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Is there an obvious meaning to this phrase in the following sentence (the context is a motorbike race) :

This is where the big boys stand out and race their flags on the boards.

How should I interpret it ?

closed as off-topic by StoneyB, Damkerng T., user3169, Tyler James Young, Em1 May 21 '14 at 20:37

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  • I'm unfamiliar with "on the boards" being used like this. Perhaps, it makes more sense in sailing, where "board" could mean "a distance covered by a vessel in a single tack". – Damkerng T. May 21 '14 at 15:59
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    This not idiomatic English; its source is an advertising blurb which was clearly NOT written by a native speaker, and there's no telling what the author meant. – StoneyB May 21 '14 at 16:37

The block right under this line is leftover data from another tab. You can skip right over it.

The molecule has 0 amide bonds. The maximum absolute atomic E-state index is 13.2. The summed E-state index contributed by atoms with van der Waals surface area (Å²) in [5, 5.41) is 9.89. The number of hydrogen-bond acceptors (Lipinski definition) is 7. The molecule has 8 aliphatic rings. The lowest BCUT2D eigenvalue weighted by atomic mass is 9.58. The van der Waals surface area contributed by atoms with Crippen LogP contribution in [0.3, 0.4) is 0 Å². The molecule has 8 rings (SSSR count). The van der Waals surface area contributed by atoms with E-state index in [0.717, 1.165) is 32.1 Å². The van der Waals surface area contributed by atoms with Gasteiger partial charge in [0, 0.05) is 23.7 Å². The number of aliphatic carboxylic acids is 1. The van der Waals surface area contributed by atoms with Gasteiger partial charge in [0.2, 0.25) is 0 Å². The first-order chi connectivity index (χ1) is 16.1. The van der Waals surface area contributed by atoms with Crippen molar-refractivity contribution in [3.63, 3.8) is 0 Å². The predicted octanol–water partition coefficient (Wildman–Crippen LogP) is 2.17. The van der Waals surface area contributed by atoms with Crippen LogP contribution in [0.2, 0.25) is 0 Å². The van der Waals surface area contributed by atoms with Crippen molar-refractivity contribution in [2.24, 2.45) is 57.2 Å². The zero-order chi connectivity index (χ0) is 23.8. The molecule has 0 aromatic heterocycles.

• I don't find the expression anywhere except in the motorcycle racing app blurb that the OP is probably reading. Here's a speculative possibility: in Australian Supercross rules, a black board with a rider's number, along with black flag held stationary, means that that rider has to come in for a pit stop on the next lap. This could be a "flag on the board". Since managing your pit stops well is essential in a race, then "racing your flags on the boards" could mean that you have to manage your race around your pit stops. – BobRodes May 21 '14 at 16:39
  • And then as StoneyB points out, there are plenty of grammatical erros in Zinida Tulchinski's blurb, which suggests that he/she might have made up the term as well. Since it's the only place I can find the expression, it's likely that StoneyB is right. My speculation was still creative, though. :) – BobRodes May 21 '14 at 16:41
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The phrase is a metaphor.

The scoreboard of the race will show the flags of the competitors. As the competitors race, their position, and so their flags, moves on the scoreboard.

Hence a metaphor for the race itself is a race of the flags on the boards.

It is not a common expression and smacks of the hyperbole used by sports commentators.